- An HP-sponsored study has found Cybercrime costs on the rise – This study, “2012 Cost of Cyber Crime Study,” conducted by the Ponemon Institute found that the average annual cost to US organizations rose to $8.9M in 2012, from $8.4M in 2011. The number of successful cyber attacks has jumped up to 102 per weeks vs 72 in 2011 and 50 in 2010. This study also highlighted that organizations have very different costs per capita depending on their size. Small organizations had far higher costs per capita (more than 4x) than larger organizations. Via Web Pro News, more here.
- Fake Rovio games for Chrome are hijacking browsers – much like the fake Android applications that mimic real ones, the Chrome store is now home to fake Rovio (the Angry Birds developer) apps and hijack your browser. The listed developer for these is not Rovio, but rather “Playook.” Be careful out there. Via Net-Security.org, more here.
- Ars Technica takes a look at the DDoS attacks that struck major US banks (and finds no Stuxnet) – when these attacks hit, there were worries that a new attack had risen, one that could easily crack encrypted financial networks. These DDoS attacks caused disruptions at JP Morgan Chase, Wells Fargo, US Bancorp, Citigroup, PNC Bank and Bank of America. They used guerilla attacks of varying methods to continue to assault these banks. Via Ars Technica, more here.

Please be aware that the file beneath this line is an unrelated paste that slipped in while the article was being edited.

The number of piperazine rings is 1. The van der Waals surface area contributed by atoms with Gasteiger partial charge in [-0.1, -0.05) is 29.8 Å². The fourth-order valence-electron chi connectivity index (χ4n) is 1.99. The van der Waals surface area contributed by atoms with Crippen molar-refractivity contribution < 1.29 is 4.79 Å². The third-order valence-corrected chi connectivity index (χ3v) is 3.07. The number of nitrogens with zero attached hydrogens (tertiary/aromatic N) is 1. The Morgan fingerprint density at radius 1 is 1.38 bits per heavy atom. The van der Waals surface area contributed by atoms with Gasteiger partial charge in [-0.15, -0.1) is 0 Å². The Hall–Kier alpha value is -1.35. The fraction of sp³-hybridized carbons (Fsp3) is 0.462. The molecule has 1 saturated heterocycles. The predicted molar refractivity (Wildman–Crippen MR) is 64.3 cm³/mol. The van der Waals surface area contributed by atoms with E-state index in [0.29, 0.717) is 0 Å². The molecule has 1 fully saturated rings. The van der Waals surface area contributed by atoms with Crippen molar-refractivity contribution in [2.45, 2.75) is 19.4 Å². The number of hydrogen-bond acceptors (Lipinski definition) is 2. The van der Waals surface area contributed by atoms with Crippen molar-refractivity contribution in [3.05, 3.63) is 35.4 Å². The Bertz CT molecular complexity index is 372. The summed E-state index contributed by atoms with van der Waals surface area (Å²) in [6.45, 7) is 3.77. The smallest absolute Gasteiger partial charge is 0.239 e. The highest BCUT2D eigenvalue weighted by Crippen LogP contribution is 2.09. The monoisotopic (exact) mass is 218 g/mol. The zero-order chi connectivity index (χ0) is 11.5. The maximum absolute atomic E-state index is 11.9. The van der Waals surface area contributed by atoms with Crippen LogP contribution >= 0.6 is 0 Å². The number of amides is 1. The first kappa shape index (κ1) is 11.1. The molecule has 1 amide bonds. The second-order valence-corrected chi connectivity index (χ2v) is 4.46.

- InfoSecurity Magazine examines Microsofts Patch Tuesday – In this month’s update are six important patches and one critical. The critical update addresses a vulnerability that would allow remote code execution via Microsoft Office 2003, 2007 and 2010. It is not clear so far whether Office for Mac is affected. It appears that this would be a key patch to install. Via InfoSecurity, more here.
- OMB waives 3-year security reauthorization in favor of continuous monitoring – The OMB says that agencies that adopted the OMB Circular A-130 moving towards continuous monitoring do not required the 3-year reauthorization process. Via FierceGovernment IT, more here.
- General Keith Alexander advocates cybersecurity legislation – Gen Alexander, the director of NSA and commander of CYBERCOM is asking for “the ability to work with the Internet service providers and allow that to benefit the rest of the critical infrastructure and the rest of government.” Via Aviation Week, more here.